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dc.contributor.authorFlugge, Regina Dale
dc.contributor.supervisorAssoc. Prof. Des Klass
dc.contributor.supervisorProf. Mohammed Quaddus

The main objective of this study is to contribute to understanding the relationship between the cultural style of senior management teams and sustainable development in an international mining group. Sustainability has become a business imperative and this study examines the behaviours of senior management teams in terms of their cultural norms and the influence their behaviours have on the success of executing a strategy for sustainable development.An initial theoretical model was developed to test 11 hypotheses, which related to the influence of different cultural management styles on triple-bottom-line performance along with the influence of governance processes for sustainable development and the strategic effectiveness of the organisation. A total of 13 organisations within the international mining group participated in the study which resulted in 66 members of senior management teams responding to a web-based survey using the Organisational Culture Inventory® (OCI®) to measure cultural norms. The survey was augmented with questions relating to perceptions of the strategic effectiveness and sustainable development performance of the organisation. The results of the survey were analysed using structural equation modelling (SEM) Partial Least Squares (PLS) and the statistical package PLS-Graph. There are a number of reasons for the selection of -this PLS technique, a key one of which is the ability of the technique to handle small sample sizes.The theoretical framework of the initial model was found to be highly reliable although there were issues with discriminant validity of the measurement model. The model was subsequently refined with the sustainable development performance of the organisation being reflected by the social, environmental and governance dimensions in the final model. Three additional hypotheses were also included in the final respecified model, following from research noted in the literature review of the mediating influences on the relationship between culture and performance and evidence of intervening variables found in the analysis of the initial model. This final respecified model was found to be valid and reliable.The findings from this study make an original contribution to the literature on the culture-performance relationship. Evidence was found that a constructive cultural management style where senior management teams behave in humanistic-encouraging and affiliative ways is a significant predictor of sustainable development performance. In addition, this cultural management style is the only style directly influencing the social, environmental and governance dimensions of sustainable development performance. In contrast, aggressive/defensive and passive/defensive management styles were found to influence sustainable development performance indirectly. Evidence was also found for the effect of the three cultural management styles being explained to some extent by the strategic effectiveness of the organisation. The passive/defensive management style was also found to have a highly detrimental effect on strategic effectiveness.There are limitations to every study and while cognisant of these limitations, this study offers both theoretical and practical contributions. The findings of this study suggest there may well be benefits for the international mining group, which aspires to differentiate itself from its competitors through leading the industry sector in sustainable development performance, in understanding the existing culture within its senior management teams and the role it may have on sustainable development performance. In particular, if superior sustainable development performance is desired, and the current culture which is best described as aggressive/defensive and does not reflect these constructive norms, then decision-makers could consider taking action to shift the culture towards more humanistic-encouraging and affiliative behaviours which are more likely to support the long-term sustainability goals of the organisation.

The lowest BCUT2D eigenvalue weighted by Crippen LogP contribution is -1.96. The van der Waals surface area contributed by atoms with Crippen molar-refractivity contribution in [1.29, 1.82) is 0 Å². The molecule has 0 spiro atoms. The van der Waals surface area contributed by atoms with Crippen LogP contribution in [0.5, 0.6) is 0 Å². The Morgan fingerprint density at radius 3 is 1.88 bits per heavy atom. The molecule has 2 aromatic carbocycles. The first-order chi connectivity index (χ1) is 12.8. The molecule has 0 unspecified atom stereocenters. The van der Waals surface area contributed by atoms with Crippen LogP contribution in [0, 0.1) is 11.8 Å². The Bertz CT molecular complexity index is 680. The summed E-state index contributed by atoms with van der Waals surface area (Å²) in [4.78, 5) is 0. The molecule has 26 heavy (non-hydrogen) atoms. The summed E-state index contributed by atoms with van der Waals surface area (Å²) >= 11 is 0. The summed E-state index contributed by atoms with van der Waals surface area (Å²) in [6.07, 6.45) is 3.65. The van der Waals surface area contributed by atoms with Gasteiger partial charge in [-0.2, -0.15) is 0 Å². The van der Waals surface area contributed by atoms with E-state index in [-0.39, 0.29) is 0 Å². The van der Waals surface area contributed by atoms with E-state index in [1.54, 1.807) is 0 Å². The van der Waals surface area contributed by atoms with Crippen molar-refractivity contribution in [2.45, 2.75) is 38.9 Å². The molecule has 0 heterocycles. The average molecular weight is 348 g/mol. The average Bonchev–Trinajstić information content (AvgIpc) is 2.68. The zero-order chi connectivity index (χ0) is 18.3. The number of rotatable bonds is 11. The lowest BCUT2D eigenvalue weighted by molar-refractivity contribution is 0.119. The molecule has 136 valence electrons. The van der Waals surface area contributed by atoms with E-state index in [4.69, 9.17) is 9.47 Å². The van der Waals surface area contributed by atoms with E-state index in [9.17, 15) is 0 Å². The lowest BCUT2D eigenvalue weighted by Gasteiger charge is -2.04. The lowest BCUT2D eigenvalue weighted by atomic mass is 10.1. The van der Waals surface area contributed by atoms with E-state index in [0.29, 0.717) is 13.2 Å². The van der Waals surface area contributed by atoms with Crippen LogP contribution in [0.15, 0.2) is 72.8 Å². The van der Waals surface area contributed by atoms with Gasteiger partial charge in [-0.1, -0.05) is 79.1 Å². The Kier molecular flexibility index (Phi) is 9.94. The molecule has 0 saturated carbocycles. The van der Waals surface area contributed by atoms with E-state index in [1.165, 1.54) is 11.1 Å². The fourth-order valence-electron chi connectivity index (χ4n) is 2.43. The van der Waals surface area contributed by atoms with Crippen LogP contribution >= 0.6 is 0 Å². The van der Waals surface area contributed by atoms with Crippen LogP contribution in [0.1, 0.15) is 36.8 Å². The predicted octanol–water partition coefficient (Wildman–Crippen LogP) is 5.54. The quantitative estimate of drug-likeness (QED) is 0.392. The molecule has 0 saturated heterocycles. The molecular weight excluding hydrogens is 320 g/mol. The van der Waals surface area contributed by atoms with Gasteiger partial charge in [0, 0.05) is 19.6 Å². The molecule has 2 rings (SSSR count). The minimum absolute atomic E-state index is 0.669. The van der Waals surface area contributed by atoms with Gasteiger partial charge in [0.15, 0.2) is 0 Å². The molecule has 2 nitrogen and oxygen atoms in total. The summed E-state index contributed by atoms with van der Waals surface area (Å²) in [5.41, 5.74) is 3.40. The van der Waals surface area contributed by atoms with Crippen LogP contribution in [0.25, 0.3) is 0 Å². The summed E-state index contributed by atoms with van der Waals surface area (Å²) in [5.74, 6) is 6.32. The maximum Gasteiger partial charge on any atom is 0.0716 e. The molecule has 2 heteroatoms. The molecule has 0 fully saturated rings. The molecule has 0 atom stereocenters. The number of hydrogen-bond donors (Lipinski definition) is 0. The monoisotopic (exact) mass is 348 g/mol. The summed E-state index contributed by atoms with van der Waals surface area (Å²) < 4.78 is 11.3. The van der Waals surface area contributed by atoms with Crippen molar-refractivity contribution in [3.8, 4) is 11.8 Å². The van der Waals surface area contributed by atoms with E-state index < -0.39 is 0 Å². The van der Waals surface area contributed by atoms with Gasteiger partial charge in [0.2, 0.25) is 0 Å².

dc.publisherCurtin University
dc.subjecthumanistic-encouraging and affiliative behaviours
dc.subjectong-term sustainabilitygoals
dc.subjectinternational mining group
dc.subjectsustainable development performance
dc.subjecteffect of senior management behaviours
dc.titleThe effect of senior management behaviours on sustainable development performance
curtin.departmentGraduate School of Business
curtin.accessStatusOpen access

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